FAQs About Powers of Attorney and Directives

Can I Get Medical Power of Attorney Over an Incapacitated Person?

by Rania Combs

A distraught mother contacted me. Her daughter was incapacitated in an intensive care unit as a result of a drug overdose, and her drug-addicted son-in-law was in control of making medical decisions for her.

Naturally she was concerned. She did not believe her son-in-law had the capacity to consider her daughter’s best interests. “How do I get a medical power of attorney over my daughter?” she asked.

A medical power of attorney allows individuals to specify who will make medical decisions for them if they are incapacitated and can’t make them for themselves; however, once they are incapacitated, they can no longer grant a power of attorney.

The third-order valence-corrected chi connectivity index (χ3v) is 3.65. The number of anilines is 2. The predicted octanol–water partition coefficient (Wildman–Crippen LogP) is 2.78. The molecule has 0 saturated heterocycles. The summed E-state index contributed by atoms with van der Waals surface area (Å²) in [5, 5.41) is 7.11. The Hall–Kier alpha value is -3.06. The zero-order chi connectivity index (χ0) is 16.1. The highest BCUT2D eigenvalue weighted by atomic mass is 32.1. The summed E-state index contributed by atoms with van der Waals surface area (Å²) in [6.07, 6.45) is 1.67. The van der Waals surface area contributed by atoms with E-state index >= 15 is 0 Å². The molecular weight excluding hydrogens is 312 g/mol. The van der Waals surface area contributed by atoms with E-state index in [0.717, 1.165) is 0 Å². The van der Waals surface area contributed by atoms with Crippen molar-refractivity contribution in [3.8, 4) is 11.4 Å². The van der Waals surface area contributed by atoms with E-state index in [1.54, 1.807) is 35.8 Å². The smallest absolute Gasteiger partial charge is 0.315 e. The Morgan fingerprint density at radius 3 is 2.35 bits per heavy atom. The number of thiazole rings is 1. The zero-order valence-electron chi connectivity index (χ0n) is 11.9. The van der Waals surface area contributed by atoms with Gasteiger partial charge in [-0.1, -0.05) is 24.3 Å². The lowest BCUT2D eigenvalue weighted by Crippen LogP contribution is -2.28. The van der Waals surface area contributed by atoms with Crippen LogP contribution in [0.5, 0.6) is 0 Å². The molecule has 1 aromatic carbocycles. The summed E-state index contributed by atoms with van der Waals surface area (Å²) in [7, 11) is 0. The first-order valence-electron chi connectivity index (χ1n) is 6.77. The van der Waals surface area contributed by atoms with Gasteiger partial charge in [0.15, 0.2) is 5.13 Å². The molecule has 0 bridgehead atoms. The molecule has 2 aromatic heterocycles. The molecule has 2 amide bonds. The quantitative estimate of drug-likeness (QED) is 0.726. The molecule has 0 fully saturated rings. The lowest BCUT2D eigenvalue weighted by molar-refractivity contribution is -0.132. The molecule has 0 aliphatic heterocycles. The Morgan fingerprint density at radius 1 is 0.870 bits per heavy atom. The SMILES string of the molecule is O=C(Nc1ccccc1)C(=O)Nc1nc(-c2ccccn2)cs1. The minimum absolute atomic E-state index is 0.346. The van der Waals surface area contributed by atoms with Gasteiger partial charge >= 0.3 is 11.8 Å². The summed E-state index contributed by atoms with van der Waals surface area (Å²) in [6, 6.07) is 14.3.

If there is no power of attorney, or if there is a power of attorney but the appointed agent is abusing his authority or is otherwise incapable of acting in the best interest of the incapacitated person, it is possible to ask a court to intervene and appoint a guardian. A person granted guardianship would then have the legal ability to make decisions pertaining to the matters over which guardianship is granted.

About Rania

Rania graduated magna cum laude from South Texas College of Law Houston and is the founder of Rania Combs Law, PLLC. She has been licensed to practice law since 1994 and enjoys helping clients in Texas and North Carolina create estate plans that give them peace of mind.

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